Nutrition 7 MIN READ

How to Fuel Efficiently For a Marathon

Running a marathon is a challenging task. It requires months of training, a good physical condition, as well as regulating your mind for the big changes that take place in your body over the training and on the day of the actual marathon.

Written by Sarvesh Talreja

Jan 04, 2022
Fuel Efficiently Marathon


Running a marathon is a challenging task. It requires months of training, a good physical condition, as well as regulating your mind for the big changes that take place in your body over the training and on the day of the actual marathon. Nutrition becomes particularly important as it is the input that allows you to practice steadily and perform well on the day of the race, fueling the nutrients and other physiological changes that the body needs. Hydration and glucose levels, for example, become critical inside the body. On the outside, there are common complaints about nipples chafing, blisters on feet, and burning sensations in quads and shins.

What does running a marathon do to your body?

On the inside, where organs carry out their functional processes, marathons can cause a fair few changes that affect performance. Hydration levels and their perception, for example, were the focus of a 2011 study (1). In it, 70% of the subjects believed dehydration caused 1 or more instances of significant performance deterioration during a marathon. 45% of the studied group also felt that dehydration had resulted in adverse health effects. Kidneys may also suffer as a result of poor hydration as well as lowered electrolyte levels caused by endurance activities like a marathon. (5)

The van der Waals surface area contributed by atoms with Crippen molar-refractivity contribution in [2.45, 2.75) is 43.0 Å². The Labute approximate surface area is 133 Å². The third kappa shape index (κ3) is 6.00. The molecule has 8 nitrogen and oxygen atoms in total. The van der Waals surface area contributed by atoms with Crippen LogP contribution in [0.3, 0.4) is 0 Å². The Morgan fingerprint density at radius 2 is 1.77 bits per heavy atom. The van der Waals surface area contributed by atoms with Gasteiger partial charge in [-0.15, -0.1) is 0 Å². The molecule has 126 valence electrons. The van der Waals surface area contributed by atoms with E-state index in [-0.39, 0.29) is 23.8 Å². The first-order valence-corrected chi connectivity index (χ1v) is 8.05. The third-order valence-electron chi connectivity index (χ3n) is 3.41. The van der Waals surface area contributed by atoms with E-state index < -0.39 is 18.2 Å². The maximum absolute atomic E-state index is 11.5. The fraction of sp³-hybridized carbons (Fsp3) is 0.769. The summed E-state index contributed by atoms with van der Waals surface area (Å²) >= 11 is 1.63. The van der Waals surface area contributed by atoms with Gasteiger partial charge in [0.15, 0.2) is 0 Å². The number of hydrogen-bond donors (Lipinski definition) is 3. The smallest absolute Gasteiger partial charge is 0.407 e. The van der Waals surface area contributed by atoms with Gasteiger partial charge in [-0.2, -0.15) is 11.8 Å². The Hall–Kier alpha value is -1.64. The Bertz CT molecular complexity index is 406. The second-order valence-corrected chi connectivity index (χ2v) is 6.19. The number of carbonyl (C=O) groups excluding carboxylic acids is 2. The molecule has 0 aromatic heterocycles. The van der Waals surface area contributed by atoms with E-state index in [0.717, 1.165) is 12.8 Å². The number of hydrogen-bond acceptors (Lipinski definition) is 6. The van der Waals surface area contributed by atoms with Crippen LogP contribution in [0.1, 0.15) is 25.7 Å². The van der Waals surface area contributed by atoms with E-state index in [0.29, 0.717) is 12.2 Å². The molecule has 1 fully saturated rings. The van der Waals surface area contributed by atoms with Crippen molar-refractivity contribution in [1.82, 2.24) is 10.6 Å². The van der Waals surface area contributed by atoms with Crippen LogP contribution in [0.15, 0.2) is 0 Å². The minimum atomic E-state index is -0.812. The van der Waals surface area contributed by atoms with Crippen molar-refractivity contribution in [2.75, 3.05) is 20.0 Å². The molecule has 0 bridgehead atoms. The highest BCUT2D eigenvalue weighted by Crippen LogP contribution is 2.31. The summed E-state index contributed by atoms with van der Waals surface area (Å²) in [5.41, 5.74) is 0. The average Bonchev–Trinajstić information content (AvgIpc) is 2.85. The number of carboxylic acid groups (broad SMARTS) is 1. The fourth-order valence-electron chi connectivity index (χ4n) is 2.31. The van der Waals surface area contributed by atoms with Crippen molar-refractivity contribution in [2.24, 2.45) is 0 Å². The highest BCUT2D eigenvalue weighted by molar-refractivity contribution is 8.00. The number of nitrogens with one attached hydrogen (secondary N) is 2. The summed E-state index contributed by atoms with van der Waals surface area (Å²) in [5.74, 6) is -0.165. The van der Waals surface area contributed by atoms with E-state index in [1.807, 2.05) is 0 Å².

The immune system may be weakened in the short term while the body sustains endurance activities. This was found in a literature review and supported by a 2020 study on an adventure athlete completing a 28-week unassisted trek across Antarctica. (4) His data during the expedition indicated a dysfunctional immune response over a substantial period of physical and mental exertion while he undertook this extremely adventurous trip. However, certain researchers take this to be an example of an immune system with adaptive properties, which can be a sign of strengthening the immune response over a long-term period of time. (2)